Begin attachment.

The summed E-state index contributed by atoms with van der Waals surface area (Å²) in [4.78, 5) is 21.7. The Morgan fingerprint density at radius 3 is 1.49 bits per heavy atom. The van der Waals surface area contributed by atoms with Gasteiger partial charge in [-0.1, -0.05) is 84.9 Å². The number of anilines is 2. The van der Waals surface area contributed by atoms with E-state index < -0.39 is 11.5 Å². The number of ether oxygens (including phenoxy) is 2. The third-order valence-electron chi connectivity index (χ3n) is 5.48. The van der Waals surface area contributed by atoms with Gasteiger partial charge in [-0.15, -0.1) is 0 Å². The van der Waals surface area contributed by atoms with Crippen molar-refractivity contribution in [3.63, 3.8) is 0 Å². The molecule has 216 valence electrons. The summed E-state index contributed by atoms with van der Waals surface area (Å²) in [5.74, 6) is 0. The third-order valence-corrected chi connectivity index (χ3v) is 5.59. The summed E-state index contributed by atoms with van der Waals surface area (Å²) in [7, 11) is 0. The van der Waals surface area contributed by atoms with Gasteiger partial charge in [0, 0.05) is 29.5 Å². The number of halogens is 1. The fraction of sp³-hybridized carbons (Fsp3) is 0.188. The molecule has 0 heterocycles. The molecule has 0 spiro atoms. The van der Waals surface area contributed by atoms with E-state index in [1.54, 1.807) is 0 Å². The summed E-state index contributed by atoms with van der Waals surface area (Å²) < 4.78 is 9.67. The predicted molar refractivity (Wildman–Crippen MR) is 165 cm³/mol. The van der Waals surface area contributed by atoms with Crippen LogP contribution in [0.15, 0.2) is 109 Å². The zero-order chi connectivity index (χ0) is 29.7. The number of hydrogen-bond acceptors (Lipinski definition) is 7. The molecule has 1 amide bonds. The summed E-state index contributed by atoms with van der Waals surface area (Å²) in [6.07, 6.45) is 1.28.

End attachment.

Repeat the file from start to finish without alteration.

The summed E-state index contributed by atoms with van der Waals surface area (Å²) in [4.78, 5) is 21.7. The Morgan fingerprint density at radius 3 is 1.49 bits per heavy atom. The van der Waals surface area contributed by atoms with Gasteiger partial charge in [-0.1, -0.05) is 84.9 Å². The number of anilines is 2. The van der Waals surface area contributed by atoms with E-state index < -0.39 is 11.5 Å². The number of ether oxygens (including phenoxy) is 2. The third-order valence-electron chi connectivity index (χ3n) is 5.48. The van der Waals surface area contributed by atoms with Gasteiger partial charge in [-0.15, -0.1) is 0 Å². The van der Waals surface area contributed by atoms with Crippen molar-refractivity contribution in [3.63, 3.8) is 0 Å². The molecule has 216 valence electrons. The summed E-state index contributed by atoms with van der Waals surface area (Å²) in [5.74, 6) is 0. The third-order valence-corrected chi connectivity index (χ3v) is 5.59. The summed E-state index contributed by atoms with van der Waals surface area (Å²) in [7, 11) is 0. The van der Waals surface area contributed by atoms with Gasteiger partial charge in [0, 0.05) is 29.5 Å². The number of halogens is 1. The fraction of sp³-hybridized carbons (Fsp3) is 0.188. The molecule has 0 heterocycles. The molecule has 0 spiro atoms. The van der Waals surface area contributed by atoms with E-state index in [1.54, 1.807) is 0 Å². The summed E-state index contributed by atoms with van der Waals surface area (Å²) < 4.78 is 9.67. The predicted molar refractivity (Wildman–Crippen MR) is 165 cm³/mol. The van der Waals surface area contributed by atoms with Crippen LogP contribution in [0.15, 0.2) is 109 Å². The zero-order chi connectivity index (χ0) is 29.7. The number of hydrogen-bond acceptors (Lipinski definition) is 7. The molecule has 1 amide bonds. The summed E-state index contributed by atoms with van der Waals surface area (Å²) in [6.07, 6.45) is 1.28.